Quantifying human metacognition for the neurosciences Book Chapter

Schwartz, BL, Díaz, F. (2014). Quantifying human metacognition for the neurosciences . 9783642451904 9-23. 10.1007/978-3-642-45190-4_2

cited authors

  • Schwartz, BL; Díaz, F


  • The study of metacognition examines the relation between internal cognitive processes and mental experience. To investigate metacognition researchers ask participants to make confidence judgments about the efficacy of some aspect of their cognition or memory. We are concerned that, in our haste to understand metacognition, we mistakenly equate the judgments we elicit from participants with the processes that underlie them. We assert here that multiple processes may determine any metacognitive judgment. In our own research, we explore the tip-of-the-tongue phenomenon (TOT). Both behavioral and neuroscience evidence suggest that a number of processes contribute to the TOT. The fMRI, electroencephalography (EEG), and magnetoencephalography (MEG) data find that retrieval failure and TOT experience map onto different areas of the brain and at different times following the presentation of a stimuli. Behavioral data suggest that there are multiple cognitive processes that contribute to the TOT, including cue familiarity and the retrieval of related information. We assert that TOTs occur when retrieval processes fail and a separate set of processes monitor the retrieval failure to determine if the target can eventually be recovered. Thus, the TOT data support a model in which different underlying processes are responsible for the cognition and the metacognition that monitors it. Thus, understanding any metacognitive judgment must involve understanding the cognition it measures and the multiple processes that contribute to the judgment.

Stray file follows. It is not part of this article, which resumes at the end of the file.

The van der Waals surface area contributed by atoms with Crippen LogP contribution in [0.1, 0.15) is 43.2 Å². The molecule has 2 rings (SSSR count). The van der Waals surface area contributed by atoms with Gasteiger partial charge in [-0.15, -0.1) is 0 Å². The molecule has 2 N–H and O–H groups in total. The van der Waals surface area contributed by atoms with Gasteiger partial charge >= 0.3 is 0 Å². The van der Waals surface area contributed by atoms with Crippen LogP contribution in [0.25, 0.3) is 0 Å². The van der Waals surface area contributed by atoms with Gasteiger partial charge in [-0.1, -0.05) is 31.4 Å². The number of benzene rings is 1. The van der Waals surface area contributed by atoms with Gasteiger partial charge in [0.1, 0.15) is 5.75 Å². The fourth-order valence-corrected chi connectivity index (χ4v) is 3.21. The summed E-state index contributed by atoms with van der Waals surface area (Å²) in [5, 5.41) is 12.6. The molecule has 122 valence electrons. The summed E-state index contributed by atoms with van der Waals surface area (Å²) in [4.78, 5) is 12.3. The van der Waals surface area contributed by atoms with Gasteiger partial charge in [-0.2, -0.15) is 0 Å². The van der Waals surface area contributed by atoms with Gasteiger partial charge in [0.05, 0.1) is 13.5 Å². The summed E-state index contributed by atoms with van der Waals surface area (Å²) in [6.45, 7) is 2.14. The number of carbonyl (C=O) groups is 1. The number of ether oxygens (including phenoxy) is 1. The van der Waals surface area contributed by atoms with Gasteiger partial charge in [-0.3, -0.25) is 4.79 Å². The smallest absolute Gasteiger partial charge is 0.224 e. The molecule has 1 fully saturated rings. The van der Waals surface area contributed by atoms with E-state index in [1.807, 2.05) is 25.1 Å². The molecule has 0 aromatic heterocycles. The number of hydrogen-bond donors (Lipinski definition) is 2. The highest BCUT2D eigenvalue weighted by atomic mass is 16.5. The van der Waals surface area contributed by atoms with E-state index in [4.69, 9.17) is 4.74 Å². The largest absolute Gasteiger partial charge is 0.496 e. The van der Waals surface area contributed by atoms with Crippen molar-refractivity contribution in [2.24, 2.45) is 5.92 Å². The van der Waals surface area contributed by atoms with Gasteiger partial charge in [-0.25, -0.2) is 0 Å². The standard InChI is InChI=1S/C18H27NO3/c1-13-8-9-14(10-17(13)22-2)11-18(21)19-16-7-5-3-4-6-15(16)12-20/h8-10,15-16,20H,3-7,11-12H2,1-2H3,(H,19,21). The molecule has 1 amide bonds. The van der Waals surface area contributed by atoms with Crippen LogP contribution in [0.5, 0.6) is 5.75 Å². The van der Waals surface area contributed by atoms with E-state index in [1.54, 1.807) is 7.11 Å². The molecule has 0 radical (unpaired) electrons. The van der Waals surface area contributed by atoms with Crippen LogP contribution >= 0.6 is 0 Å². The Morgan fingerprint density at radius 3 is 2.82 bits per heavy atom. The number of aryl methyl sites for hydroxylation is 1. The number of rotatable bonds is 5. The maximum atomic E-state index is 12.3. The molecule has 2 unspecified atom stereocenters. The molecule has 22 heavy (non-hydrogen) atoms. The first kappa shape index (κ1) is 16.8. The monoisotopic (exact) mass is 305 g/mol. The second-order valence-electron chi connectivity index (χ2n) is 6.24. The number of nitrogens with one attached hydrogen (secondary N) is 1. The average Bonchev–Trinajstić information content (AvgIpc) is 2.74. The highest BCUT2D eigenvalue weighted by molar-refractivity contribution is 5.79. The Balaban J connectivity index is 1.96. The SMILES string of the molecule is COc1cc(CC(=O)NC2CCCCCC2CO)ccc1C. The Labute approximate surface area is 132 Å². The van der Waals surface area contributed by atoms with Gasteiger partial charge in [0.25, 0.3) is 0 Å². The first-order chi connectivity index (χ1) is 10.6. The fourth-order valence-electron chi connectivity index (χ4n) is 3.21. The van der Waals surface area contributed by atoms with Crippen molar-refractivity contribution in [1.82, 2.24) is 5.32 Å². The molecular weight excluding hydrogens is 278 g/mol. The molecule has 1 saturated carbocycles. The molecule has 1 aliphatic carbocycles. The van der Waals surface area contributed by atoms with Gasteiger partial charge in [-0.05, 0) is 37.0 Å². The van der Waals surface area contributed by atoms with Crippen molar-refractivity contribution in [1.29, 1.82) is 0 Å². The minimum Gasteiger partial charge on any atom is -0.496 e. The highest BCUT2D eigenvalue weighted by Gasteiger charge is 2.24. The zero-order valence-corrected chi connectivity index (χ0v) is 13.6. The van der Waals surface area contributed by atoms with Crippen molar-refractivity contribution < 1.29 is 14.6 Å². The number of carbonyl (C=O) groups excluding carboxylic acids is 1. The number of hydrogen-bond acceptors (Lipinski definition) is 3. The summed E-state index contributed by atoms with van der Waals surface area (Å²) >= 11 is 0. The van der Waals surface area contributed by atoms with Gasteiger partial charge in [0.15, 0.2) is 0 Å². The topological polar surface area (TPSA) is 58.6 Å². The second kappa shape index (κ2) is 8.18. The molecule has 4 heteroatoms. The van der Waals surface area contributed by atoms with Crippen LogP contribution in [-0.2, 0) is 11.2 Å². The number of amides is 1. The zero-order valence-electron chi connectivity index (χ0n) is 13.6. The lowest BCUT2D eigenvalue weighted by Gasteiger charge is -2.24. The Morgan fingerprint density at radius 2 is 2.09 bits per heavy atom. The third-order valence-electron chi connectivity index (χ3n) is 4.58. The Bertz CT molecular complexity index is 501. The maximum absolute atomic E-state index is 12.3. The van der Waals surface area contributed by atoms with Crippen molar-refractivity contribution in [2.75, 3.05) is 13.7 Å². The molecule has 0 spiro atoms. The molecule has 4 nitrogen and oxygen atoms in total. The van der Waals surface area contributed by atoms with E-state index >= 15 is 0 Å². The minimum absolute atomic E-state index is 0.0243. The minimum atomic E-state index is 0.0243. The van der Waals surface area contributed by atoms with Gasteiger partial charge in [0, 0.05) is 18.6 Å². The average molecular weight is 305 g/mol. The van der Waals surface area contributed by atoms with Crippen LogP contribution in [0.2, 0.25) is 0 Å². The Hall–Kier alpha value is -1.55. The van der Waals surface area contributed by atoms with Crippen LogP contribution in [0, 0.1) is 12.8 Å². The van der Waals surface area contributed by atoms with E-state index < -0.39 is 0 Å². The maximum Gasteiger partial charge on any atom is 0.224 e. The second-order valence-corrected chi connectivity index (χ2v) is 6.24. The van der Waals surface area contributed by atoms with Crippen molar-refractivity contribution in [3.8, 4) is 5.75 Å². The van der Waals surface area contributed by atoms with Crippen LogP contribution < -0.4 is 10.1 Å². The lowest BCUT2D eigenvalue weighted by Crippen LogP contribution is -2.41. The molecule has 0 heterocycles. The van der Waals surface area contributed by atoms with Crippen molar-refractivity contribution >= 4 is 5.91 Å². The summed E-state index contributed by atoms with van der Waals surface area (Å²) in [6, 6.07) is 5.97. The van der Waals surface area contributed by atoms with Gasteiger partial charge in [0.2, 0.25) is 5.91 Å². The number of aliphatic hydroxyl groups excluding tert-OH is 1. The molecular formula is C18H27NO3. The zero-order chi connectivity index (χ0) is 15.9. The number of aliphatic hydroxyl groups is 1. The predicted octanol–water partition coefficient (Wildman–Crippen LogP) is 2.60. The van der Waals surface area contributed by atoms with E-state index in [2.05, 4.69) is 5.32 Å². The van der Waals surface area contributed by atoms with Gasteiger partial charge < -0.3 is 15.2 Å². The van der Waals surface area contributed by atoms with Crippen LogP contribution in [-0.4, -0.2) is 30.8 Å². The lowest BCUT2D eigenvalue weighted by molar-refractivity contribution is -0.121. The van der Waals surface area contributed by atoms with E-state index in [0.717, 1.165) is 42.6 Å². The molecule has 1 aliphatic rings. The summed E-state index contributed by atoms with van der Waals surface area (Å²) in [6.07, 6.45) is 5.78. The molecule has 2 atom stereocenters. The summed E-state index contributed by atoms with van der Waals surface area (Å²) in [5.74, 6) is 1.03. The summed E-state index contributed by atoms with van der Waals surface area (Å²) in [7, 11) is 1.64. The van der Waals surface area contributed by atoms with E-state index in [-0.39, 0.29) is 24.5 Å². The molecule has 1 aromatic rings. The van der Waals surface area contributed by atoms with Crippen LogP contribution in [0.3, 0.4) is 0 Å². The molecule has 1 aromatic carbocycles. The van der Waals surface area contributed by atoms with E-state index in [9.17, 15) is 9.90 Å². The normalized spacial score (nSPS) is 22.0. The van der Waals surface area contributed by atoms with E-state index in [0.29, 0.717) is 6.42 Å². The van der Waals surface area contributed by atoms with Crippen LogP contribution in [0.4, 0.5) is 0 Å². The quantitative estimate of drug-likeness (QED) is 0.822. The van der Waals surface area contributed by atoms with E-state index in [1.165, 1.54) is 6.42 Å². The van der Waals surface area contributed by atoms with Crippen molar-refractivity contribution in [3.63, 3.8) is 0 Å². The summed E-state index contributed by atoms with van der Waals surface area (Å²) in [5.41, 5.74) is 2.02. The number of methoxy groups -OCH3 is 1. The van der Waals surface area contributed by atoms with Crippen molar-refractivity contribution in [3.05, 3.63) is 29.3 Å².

publication date

  • December 1, 2014

Digital Object Identifier (DOI)

start page

  • 9

end page

  • 23


  • 9783642451904